History of Wilsden

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19th to mid 20th Century

Some farmers diversified very early into home-based aspects of the textile business, the more prosperous ones converting barns into warehouses and eventually building mills. Wilsden's earliest mills depended on water power and so were located in the Hewenden valley. With the coming of steam power, Albion Mill was opened in Main Street in 1810, followed by seven more, and one at Birkshead. Local supplies of building stone and coal were factors in Wilsden's industrial development. The earliest reference to coal mining is to a death in a pit at Norr in 1594 and the last mine, New Holland, closed in 1926.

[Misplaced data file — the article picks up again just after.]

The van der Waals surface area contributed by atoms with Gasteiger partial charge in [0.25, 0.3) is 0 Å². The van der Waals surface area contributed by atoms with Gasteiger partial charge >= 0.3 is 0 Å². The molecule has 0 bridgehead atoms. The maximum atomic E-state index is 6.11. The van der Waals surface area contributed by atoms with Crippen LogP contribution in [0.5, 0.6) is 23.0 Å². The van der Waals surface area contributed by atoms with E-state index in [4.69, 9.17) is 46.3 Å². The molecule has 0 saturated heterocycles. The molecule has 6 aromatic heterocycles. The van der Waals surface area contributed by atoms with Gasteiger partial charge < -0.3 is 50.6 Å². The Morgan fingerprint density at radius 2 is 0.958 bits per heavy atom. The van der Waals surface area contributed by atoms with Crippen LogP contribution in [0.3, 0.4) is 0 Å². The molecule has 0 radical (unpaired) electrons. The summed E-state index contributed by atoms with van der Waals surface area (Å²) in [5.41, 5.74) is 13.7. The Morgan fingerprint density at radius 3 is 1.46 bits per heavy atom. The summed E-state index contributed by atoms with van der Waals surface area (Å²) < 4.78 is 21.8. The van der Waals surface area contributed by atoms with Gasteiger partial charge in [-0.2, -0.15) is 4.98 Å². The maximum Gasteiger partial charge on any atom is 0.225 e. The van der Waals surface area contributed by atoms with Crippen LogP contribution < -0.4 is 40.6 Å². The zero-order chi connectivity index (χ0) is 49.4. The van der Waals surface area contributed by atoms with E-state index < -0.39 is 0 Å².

history2The population grew rapidly from 913 at the 1801 census to peak at 3,454 in 1851. This led to the rash of house building which gave the village its still recognisable shape and character.

The railway came to Wilsden, via the spectacular Hewenden viaduct, and the station (at Harecroft) opened in 1886. Necessities, from groceries to clothes and furniture, could be obtained without leaving the village. Before the second world war there were more than fifty flourishing shops. Social life was provided by the activities of various churches and chapels, a flourishing Mechanics' Institute, Wilsden Band and sports clubs.